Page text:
Debugging as a design concept can be defined as "a methodical process of finding and reducing the number of bugs". But the goal isn't necessarily to find problems, but to find where the problems are originating from.
What to Address When Web Design Debugging
- W3 HTML Validator: https://validator.w3.org/nu
- W3 CSS Validator: http://jigsaw.w3.org/css-validator/
- CSS Linter: http://csslint.net/
Speed & Performance
- Pingdom Tools: http://tools.pingdom.com/fpt/
- Google Webmasters: https://www.google.com/webmasters/
- Cross Browser Testing: https://www.browserstack.com/
Metadata & Microdata
- Facebook Debugger: https://developers.facebook.com/tools/debug
- Google Schema Testing: https://developers.google.com/structured-data/testing-tool/
Crucial Web Debugging Tools
What you're simply doing is really "reverse engineering" the code. By looking at what your output and working backwards (to see where it's coming from) and adjusting accordingly. Outside of an understanding of code, the best tool for debugging is a quality inspector because that allows you to identify the problem.
Firebug for Firefox
- Inspect HTML and modify style and layout in real-time
- Accurately analyze network usage and performance
- Extend Firebug and add features to make Firebug even more powerful
Firebug floats at the bottom of your browser and allows you to highlight specific elements and address the code that is creating the particular element.
The blue box at the top of the screen is what my mouse was hovering over. The bottom left shows a macro view of the code... You will notice that the specific text is a line "<li>" and the bottom right box gives the css for that line. The real beauty is the ability to type in the bottom right box to play with some "what-if's". A simple example would be, "how would it look if I made the text gray?". That is as simple as typing color, hitting tab, and typing #999. Firebug is one of those tools that is absolutely necessary to produce clean, aesthetically pleasing sites... but as with anything in technology, I know people who have gone through years of coding without even realizing it exists. If you've never heard of it, don't feel dumb... but don't resist downloading it immediately to make you life incredibly easier.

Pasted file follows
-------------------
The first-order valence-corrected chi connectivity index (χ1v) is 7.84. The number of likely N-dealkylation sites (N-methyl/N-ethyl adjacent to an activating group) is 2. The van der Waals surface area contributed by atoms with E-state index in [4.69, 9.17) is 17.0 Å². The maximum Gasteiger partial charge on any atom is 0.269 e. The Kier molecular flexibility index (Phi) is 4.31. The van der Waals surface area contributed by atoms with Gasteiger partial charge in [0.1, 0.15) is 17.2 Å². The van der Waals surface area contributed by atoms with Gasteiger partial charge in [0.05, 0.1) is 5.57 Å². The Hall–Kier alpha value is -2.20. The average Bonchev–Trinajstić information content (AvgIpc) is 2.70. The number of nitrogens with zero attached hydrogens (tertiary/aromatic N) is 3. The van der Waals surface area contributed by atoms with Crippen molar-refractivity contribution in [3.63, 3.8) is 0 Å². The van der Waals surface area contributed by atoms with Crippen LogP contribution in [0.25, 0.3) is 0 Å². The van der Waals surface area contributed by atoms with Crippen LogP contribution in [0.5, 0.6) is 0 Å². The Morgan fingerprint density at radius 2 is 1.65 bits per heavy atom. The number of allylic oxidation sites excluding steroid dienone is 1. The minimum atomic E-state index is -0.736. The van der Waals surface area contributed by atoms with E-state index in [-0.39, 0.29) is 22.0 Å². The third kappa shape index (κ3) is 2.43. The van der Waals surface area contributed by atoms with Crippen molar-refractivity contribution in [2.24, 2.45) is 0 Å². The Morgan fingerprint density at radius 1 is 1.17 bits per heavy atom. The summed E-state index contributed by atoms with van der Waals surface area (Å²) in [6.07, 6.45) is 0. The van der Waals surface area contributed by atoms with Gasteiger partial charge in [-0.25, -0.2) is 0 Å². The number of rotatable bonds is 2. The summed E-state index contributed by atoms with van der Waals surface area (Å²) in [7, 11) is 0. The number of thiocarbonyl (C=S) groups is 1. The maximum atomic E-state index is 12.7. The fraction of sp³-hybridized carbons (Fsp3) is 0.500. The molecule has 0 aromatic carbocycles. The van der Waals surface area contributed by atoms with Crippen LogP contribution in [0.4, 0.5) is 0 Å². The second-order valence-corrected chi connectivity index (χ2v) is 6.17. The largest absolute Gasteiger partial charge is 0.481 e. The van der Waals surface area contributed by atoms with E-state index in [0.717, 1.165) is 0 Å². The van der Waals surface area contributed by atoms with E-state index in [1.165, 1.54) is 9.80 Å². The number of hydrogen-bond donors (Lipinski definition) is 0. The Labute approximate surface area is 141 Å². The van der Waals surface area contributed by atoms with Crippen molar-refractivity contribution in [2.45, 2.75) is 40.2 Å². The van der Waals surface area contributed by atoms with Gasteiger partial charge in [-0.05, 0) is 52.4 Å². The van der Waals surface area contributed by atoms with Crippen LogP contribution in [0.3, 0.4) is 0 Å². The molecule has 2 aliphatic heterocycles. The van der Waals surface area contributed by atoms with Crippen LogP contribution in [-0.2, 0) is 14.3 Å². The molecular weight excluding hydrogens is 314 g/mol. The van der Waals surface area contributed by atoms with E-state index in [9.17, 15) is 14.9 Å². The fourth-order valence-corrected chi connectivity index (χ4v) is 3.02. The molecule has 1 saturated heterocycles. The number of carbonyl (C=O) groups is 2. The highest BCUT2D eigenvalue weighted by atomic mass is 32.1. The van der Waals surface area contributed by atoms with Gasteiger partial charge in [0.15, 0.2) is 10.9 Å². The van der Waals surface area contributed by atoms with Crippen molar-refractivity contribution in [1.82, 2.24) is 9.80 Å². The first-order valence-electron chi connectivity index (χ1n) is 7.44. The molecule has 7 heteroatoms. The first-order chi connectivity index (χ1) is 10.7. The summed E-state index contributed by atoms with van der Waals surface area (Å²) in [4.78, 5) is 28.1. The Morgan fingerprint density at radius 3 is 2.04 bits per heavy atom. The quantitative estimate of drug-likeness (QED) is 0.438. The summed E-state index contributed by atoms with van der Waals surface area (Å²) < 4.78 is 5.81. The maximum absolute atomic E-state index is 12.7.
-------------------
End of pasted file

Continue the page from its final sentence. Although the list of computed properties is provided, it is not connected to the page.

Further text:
Useful Firebug Add-ons
- YSlow: Allows you to get in depth details of the size and speed of elements loading on a web page.
- SenSEO: Allows you to check out the SEO elements on a web page.
- CodeBurner: Good tool for beginners. It gives you a reference to explain what different pieces of code mean.
- CSS Usage: Lets you see what CSS you're actually using (so you can eliminate the rest).
You can get by with these tools alone... but we like to use one more tool to check the rendering on all browsers (yes... even IE)
There are some things that Firebug does not cover. Cross-compatibility for one...
Safari & Chrome’s Web Inspector
You need to enable the web inspectors that already exists in Safari and Chrome, but they are very easy:
- Safari: open the preferences, check the “Show Develop menu in the menu bar” item
- Chrome: open the preferences, check the “Show Page and Tools menus” item
These inspectors allow you to see the code that any specific page is rendering. It does not allow you the ability to delve deeper into individual elements. One tool that does assist in that thought is basically a stripped down version of firebug for safari, called safari lite.
- Compatible with all major browsers: IE6+, Firefox, Opera, Safari and Chrome
- Same look and feel as Firebug
- Inspect HTML and modify style in real-time
- Powerful console logging functions
- Firebug Lite can be downloaded with the link below
If you have any other ideas (or kind comments), please feel free to leave them below. Thanks for stopping by - now get back to work.